Professor Kelton hit the ground running in January and has been making serious inroads!
This article has the usual misrepresentations, of course, but now Stephanie’s position gives her the opportunity to respond publicly and decisively.
By Thomas Walkom
Stephanie Kelton is part of a new generation of economists trying to figure out how things work in our grim, new world.
(Econintersect) — Week 20 of 2015 shows same week total rail traffic (from same week one year ago) declined according to the Association of American Railroads (AAR) traffic data. Intermodal traffic improved year-over-year, which accounts for half of movements – but weekly railcar counts continues deep into contraction.
By Steven Hansen
(Econintersect) — Econintersect’s Economic Index continues to weaken. Most tracked sectors of the economy are relatively soft with most expanding well below rates seen since the end of the Great Recession. When data is this weak, it is not inconceivable that a different methodology could say the data is recessionary. The significant softening of our forecast this month was triggered by marginal declines in many data sets which are dancing closer and closer to zero growth.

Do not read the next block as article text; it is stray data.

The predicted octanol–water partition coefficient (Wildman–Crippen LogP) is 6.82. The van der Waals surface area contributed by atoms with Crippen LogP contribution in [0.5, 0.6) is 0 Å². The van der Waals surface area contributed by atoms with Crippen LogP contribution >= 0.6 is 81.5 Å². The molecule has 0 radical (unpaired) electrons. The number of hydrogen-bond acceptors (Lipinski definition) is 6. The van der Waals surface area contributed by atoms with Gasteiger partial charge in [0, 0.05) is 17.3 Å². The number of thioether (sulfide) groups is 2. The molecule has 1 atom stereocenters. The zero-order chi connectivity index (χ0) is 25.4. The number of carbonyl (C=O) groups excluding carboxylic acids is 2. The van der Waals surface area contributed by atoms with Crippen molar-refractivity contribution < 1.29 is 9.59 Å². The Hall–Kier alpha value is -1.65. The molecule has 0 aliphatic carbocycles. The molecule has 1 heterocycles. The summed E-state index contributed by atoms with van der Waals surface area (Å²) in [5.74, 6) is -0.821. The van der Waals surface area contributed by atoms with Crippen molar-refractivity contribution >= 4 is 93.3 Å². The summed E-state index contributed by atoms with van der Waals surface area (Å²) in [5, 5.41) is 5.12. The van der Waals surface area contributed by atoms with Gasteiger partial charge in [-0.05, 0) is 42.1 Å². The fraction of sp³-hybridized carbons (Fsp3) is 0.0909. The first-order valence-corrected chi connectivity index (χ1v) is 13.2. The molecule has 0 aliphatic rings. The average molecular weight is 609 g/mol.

The currency depreciation a while back took away real spending power as did the tax increase, shifting income from people to businesses, and helping exports as well:
Japan : Household Spending
April household spending was down 1.3 percent from a year ago. This was the thirteenth consecutive month of decline. The retreat in spending began when the sales tax was increased from 5 percent to 8 percent in April 2014. Consumers went on a spending frenzy prior to the enactment of the increase and shut off the spending spigot when it was introduced. The weak consumption figures could threaten to keep inflation subdued in the months ahead, though recent commentary from the BoJ suggests the bank is optimistic about the economy’s resilience.
First they credit reforms and THEN oil and the euro:
Early efforts with labor and bank reform show progress and Italy’s economy is showing signs of life, expanding 0.3 percent in the first quar ter – the first uptick since the third quarter of 2013 — as a weaker euro and lower oil prices help push the country out of its longest recession on record.
The economic figures tie with recent business confidence data and yet unemployment is still ticking higher – hitting 13 percent in March. As one Italian worker told me in Milan: “If recovery is happening, it isn’t happening fast enough.”
Revised lower as expected. The question is q2 which so far isn’t looking so good.